Six weeks into LxL, things are still changing and adapting. Our little website is going through puberty if you will. Growing hair in strange places, and waking up with a wet spot in its shortpants. Today, we would like to offer up the first installment of LxListening, where one of us will basically provide a quick snapshot of what we are currently listening to. This is really just an opportunity for us to talk half-assedly about a bunch of things, instead of focus on one thing like grown-ups. Also, while things may change a little bit with this section, we will probably try to have 4 somewhat current picks (within the past year or so), and 1 older pick(several years old at least). Enjoy, and thank you for reading.
Jason Isbell & the 400 Unit: “Alabama Pines” & “Codeine”
I’m cheating early on in this new experiment, as I couldn’t pick between these two beauties pulled from April’s release, Here We Rest. On neither song is a note wasted, every one of them serving a distinct purpose. Also familiar to both tracks are stunning but simple violin pieces guiding the listener from beginning to end. “Codeine” in particular gave me some weird sense of David Allan Coe, although after listening to DAC’s greatest hits, I couldn’t quite place what it was. I think something along the lines of song structure, or just a general sense of apathy. On a side note, this is a country album, and not a southern rock album. This may lead to a full post next week, but I believe Pitchfork (among other publications) simply refuse to call a good country album “country”, opting for southern rock in lieu of that dastardly distinction.
Slaughterhouse: “Back on the Scene”
“SLAUGHTERHOUSE, ITS THE SWINE FLU” is the first line I ever heard from this rap “supergroup”. This fantastic lyric appears on the iTunes bonus track “Session One” on Eminem’s Recovery. Their work on that track was enough to get me to check out their EP that came out earlier this year. “Back on the Scene” emerges as the go-to track, sounding like a more polished Mystikal track, with lyricists that can flow instead of grunt (don’t get me wrong, I love Mystikal). While “Back on the Scene” is the cream on this EP, all six tracks are at least worth a spin.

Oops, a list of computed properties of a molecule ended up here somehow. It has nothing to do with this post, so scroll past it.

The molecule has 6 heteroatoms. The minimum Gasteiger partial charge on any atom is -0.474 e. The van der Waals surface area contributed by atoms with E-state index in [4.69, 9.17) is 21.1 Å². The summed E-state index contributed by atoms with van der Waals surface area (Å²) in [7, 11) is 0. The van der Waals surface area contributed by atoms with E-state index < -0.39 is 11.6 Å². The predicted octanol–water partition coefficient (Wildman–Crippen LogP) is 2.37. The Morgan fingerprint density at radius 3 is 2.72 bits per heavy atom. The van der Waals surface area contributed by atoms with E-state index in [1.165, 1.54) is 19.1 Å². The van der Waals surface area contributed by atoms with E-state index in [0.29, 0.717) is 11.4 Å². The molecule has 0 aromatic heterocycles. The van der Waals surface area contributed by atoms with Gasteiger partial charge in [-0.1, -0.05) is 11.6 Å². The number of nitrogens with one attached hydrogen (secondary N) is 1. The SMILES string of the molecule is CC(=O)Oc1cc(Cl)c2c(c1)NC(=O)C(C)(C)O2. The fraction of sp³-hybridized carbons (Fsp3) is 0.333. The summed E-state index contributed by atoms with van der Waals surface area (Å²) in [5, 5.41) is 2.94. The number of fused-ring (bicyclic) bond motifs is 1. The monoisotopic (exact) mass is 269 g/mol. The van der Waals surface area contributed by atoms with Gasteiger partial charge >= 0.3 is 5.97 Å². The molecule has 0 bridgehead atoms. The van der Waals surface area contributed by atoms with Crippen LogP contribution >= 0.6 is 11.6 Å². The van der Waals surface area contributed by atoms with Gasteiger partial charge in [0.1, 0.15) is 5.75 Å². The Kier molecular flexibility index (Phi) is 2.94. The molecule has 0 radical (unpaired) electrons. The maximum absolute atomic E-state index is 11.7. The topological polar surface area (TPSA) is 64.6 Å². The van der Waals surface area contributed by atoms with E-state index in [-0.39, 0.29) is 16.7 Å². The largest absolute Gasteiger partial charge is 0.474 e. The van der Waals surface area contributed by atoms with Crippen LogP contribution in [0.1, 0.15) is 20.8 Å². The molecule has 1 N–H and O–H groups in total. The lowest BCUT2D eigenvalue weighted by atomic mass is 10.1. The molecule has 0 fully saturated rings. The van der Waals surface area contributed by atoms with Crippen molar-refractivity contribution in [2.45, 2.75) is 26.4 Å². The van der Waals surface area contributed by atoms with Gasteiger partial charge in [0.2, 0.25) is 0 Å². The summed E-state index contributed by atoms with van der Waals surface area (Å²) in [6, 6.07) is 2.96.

Noah Gundersen: “Family”
Now begins the run of three songs that I heard on TV shows in the past couple weeks. I heard Gundersen’s “Family” during the closing sequence of Sons of Anarchy last week, and I must say it was haunting. Let me set this up for you: “Family” is playing during a series of cut scenes, the most important of which involves the main protagonist showing up at a girl’s place of business acting like he is going to cheat on his wife with aforementioned girl. Once protagonist is in a dressing room with girl and she thinks they are going to consummate, protagonist throws girl against a mirror, spits in her face, and then says “whore”. He doesn’t say “you are a whore”, just “whore”. Mind you, this is the protagonist of the show. Anyway, this song really plays up all the emotion during the entire sequence, and sounds like a Damien Rice B-Side to boot. Beware the rest of Gundersen’s material, as it doesn’t live up to “Family”
Danger Mouse & Daniele Luppi ft. Norah Jones: “Black”
Off of the album Rome, which is supposedly a soundtrack to some non-existent spaghetti western, this song (as do most the songs containing lyrics on the album) really hits the spot. I listened to this album a lot when it first came out, but it had kind of fallen out of the rotation until it was played during the closing sequence of the season finale of Breaking Bad. Another perfect usage of a song in television. If you haven’t watched season 4 of BB yet, I won’t ruin it, but I will say that this sequence proves once and for all that Walter White is an irredeemable piece of shit. “Black” could not be more fitting a song to play when you realize this.
Flogging Molly: “If Ever I Leave This World Alive”
I heard this track on an episode of The Shield, which is my current program du jour. Can’t really even remember the context, but the song kind of hit home. I never became too familiar with Flogging Molly, or any of the faux Irish bands to come out of Boston or Providence or wherever, but this is the type of song I can dig on. “If I Ever Leave This World Alive” is one of those songs that makes you wish you were in the bar hoisting a pint in the air, spilling half of it all over the place, and just not giving a shit because you are having a damn good time.